Sources of competitiveness in UX design practice
User Experience, form the design standpoint, is driven by three main vectors, utility, usability and pleasurability.
Utility is the perception of value of the value proposition in the eyes of the user. If there is no percieved utility in the product or service, the value allocated is none.
Usability, on the other hand, is how the value proposition is delivered to the customer.
If we compare the elements of User experience with the elements of human communication, utility will be the message; usability will be the channel.
In this day and age, many people consider that usability is a key factor of a product. Indeed, making something usable is not a virtue; it’s a basic requirement.
All the rage with digital products has pushed usability issues and usability practices under the spot. And being under the spot means that there is more and more people becoming interested with usability. Consequently, the number of practitioners grow and the quality of the practice spreads. As a result, usability, as a core competency of someone or some company, is becoming a commodity.
Some people mis-understand the term commodity. Becoming a commodity is something every business should try to avoid, for commoditised products or goods the main differentiator is price — and sometimes the sole. As hurricanes in coastal areas, price wars wreck havoc on any industry. Nonetheless, a commodity is needed by a lot of people anyways, hence it should be exploited. What changes, business-wise, is the way the commodity should be monetised.
The first question to raise is: Is it the term usability or the practice what is becoming commoditised? My opinion is that it’s mainly the term. As I mentioned earlier, because usability is becoming a mainstream concept, and late adopters get into the bandwagon, the quality of the practice widens. And this effect, by definition, means there is a chance for differentiation by being in the top tier, it just becomes harder to communicate. However, at some point it becomes so hard to isolate signal form noise, that commoditisation prevails.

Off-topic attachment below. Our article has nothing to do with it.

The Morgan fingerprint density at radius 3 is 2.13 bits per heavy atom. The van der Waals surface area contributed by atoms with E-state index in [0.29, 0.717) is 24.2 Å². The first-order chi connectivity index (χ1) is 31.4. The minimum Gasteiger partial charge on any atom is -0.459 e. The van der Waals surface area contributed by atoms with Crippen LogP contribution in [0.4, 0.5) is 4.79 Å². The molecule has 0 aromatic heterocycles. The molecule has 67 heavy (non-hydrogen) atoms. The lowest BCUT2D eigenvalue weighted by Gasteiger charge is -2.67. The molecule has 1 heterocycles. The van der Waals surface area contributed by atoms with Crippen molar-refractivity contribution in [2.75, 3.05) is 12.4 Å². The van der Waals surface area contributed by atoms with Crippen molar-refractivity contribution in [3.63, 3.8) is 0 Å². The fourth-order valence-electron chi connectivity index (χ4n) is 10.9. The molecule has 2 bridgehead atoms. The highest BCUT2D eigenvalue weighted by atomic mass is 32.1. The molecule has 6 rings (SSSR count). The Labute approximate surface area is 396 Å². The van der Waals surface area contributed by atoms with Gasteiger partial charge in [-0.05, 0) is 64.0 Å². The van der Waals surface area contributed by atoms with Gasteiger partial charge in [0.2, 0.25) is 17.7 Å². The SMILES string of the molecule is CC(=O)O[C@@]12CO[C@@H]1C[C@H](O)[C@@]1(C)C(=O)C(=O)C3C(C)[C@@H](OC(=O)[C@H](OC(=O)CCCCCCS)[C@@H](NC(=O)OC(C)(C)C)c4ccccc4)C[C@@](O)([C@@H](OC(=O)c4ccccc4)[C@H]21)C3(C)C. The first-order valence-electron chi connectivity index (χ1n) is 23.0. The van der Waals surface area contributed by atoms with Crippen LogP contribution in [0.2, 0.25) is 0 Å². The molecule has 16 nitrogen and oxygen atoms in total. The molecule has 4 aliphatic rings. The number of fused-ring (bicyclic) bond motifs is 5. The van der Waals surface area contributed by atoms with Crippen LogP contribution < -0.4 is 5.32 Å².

Therefore, if usability is becoming commoditised, does it means that it shouldn’t be considered anymore? Not at all! As the Kano model demonstrates, it means that usability shouldn’t be raised as a differentiator, but it still is a core requirement, complementing many others. Hence, those complementary features to usability should be the ones raised as the main benefits of the product. Utility is the basic requirement, hence pleasurability becomes the gateway.
UX practitioners can help the business with a better definition of the utility of the product. Research is the main source of information, to compile enough evidence for a business proposition or for finding insights that can be new differentiators.
Through design methods, more utility can be found, uncovering real value. Design, by itself, does not add real value, but it can add tons of perceived value, which leads to pleasurability.
Pleasurability, or delight, is harder to define. Pleasurability is linked to the emotions of the user, to the experience. What we feel about something evolves with time. There is an opportunity in giving the product a more sophisticated pleasurability by designing a narrative for the product. The narrative is how the product adapts to the evolution of our feelings towards the product. The product narrative is very hard to design, hard to implement, and hard to copy, and is going to be a source of product competitive advantage for quite some time.